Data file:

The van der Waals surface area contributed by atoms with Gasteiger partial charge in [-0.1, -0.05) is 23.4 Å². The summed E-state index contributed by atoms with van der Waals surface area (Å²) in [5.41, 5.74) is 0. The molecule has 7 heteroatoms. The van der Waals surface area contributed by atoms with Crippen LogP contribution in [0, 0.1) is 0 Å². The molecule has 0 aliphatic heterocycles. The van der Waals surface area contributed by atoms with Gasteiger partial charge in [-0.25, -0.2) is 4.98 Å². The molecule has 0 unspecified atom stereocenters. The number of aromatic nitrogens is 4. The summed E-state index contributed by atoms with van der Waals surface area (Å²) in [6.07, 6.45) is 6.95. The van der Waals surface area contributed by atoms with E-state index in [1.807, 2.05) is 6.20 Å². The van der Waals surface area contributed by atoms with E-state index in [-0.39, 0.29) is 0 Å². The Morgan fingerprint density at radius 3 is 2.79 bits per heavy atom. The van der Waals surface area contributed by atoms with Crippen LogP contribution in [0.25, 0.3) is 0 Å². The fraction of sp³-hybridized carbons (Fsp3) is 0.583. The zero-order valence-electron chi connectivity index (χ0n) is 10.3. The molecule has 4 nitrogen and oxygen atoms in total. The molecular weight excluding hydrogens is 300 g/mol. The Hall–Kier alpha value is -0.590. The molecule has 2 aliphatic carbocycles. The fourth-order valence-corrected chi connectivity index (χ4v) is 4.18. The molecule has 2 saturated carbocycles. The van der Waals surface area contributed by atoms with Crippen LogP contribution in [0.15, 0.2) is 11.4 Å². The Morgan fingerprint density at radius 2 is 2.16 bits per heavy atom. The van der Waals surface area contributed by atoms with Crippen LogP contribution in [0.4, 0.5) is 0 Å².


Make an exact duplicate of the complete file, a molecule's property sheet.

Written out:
The van der Waals surface area contributed by atoms with Gasteiger partial charge in [-0.1, -0.05) is 23.4 Å². The summed E-state index contributed by atoms with van der Waals surface area (Å²) in [5.41, 5.74) is 0. The molecule has 7 heteroatoms. The van der Waals surface area contributed by atoms with Crippen LogP contribution in [0, 0.1) is 0 Å². The molecule has 0 aliphatic heterocycles. The van der Waals surface area contributed by atoms with Gasteiger partial charge in [-0.25, -0.2) is 4.98 Å². The molecule has 0 unspecified atom stereocenters. The number of aromatic nitrogens is 4. The summed E-state index contributed by atoms with van der Waals surface area (Å²) in [6.07, 6.45) is 6.95. The van der Waals surface area contributed by atoms with E-state index in [1.807, 2.05) is 6.20 Å². The van der Waals surface area contributed by atoms with E-state index in [-0.39, 0.29) is 0 Å². The Morgan fingerprint density at radius 3 is 2.79 bits per heavy atom. The van der Waals surface area contributed by atoms with Crippen LogP contribution in [0.25, 0.3) is 0 Å². The fraction of sp³-hybridized carbons (Fsp3) is 0.583. The zero-order valence-electron chi connectivity index (χ0n) is 10.3. The molecule has 4 nitrogen and oxygen atoms in total. The molecular weight excluding hydrogens is 300 g/mol. The Hall–Kier alpha value is -0.590. The molecule has 2 aliphatic carbocycles. The fourth-order valence-corrected chi connectivity index (χ4v) is 4.18. The molecule has 2 saturated carbocycles. The van der Waals surface area contributed by atoms with Crippen LogP contribution in [0.15, 0.2) is 11.4 Å². The Morgan fingerprint density at radius 2 is 2.16 bits per heavy atom. The van der Waals surface area contributed by atoms with Crippen LogP contribution in [0.4, 0.5) is 0 Å².